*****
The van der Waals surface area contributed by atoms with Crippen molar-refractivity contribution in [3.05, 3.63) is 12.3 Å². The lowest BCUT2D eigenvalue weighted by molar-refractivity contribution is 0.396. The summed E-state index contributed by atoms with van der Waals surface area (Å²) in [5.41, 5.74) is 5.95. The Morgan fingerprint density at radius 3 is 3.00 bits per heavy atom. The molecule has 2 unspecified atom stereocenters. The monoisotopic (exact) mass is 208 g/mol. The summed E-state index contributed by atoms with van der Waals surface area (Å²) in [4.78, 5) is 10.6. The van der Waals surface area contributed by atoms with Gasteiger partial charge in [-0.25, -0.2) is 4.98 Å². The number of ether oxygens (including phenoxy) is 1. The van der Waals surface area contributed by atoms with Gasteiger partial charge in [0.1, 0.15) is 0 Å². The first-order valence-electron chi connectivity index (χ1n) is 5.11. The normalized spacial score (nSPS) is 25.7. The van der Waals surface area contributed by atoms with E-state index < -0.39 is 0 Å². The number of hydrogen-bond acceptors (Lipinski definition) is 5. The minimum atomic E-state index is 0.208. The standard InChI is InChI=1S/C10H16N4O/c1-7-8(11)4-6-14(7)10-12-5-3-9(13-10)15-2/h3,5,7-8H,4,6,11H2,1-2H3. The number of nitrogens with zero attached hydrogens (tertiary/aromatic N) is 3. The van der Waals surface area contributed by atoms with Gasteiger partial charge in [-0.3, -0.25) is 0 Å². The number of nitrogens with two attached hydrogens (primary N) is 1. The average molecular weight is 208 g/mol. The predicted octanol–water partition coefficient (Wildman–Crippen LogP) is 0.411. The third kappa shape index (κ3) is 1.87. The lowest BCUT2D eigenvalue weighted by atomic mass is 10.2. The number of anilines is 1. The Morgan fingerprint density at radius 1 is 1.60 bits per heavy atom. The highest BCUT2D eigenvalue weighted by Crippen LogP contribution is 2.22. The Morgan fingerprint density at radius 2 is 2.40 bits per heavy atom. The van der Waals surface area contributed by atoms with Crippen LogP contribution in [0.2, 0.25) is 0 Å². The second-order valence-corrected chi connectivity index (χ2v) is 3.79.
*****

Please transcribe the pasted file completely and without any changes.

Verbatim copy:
The van der Waals surface area contributed by atoms with Crippen molar-refractivity contribution in [3.05, 3.63) is 12.3 Å². The lowest BCUT2D eigenvalue weighted by molar-refractivity contribution is 0.396. The summed E-state index contributed by atoms with van der Waals surface area (Å²) in [5.41, 5.74) is 5.95. The Morgan fingerprint density at radius 3 is 3.00 bits per heavy atom. The molecule has 2 unspecified atom stereocenters. The monoisotopic (exact) mass is 208 g/mol. The summed E-state index contributed by atoms with van der Waals surface area (Å²) in [4.78, 5) is 10.6. The van der Waals surface area contributed by atoms with Gasteiger partial charge in [-0.25, -0.2) is 4.98 Å². The number of ether oxygens (including phenoxy) is 1. The van der Waals surface area contributed by atoms with Gasteiger partial charge in [0.1, 0.15) is 0 Å². The first-order valence-electron chi connectivity index (χ1n) is 5.11. The normalized spacial score (nSPS) is 25.7. The van der Waals surface area contributed by atoms with E-state index < -0.39 is 0 Å². The number of hydrogen-bond acceptors (Lipinski definition) is 5. The minimum atomic E-state index is 0.208. The standard InChI is InChI=1S/C10H16N4O/c1-7-8(11)4-6-14(7)10-12-5-3-9(13-10)15-2/h3,5,7-8H,4,6,11H2,1-2H3. The number of nitrogens with zero attached hydrogens (tertiary/aromatic N) is 3. The van der Waals surface area contributed by atoms with Gasteiger partial charge in [-0.3, -0.25) is 0 Å². The number of nitrogens with two attached hydrogens (primary N) is 1. The average molecular weight is 208 g/mol. The predicted octanol–water partition coefficient (Wildman–Crippen LogP) is 0.411. The third kappa shape index (κ3) is 1.87. The lowest BCUT2D eigenvalue weighted by atomic mass is 10.2. The number of anilines is 1. The Morgan fingerprint density at radius 1 is 1.60 bits per heavy atom. The highest BCUT2D eigenvalue weighted by Crippen LogP contribution is 2.22. The Morgan fingerprint density at radius 2 is 2.40 bits per heavy atom. The van der Waals surface area contributed by atoms with Crippen LogP contribution in [0.2, 0.25) is 0 Å². The second-order valence-corrected chi connectivity index (χ2v) is 3.79.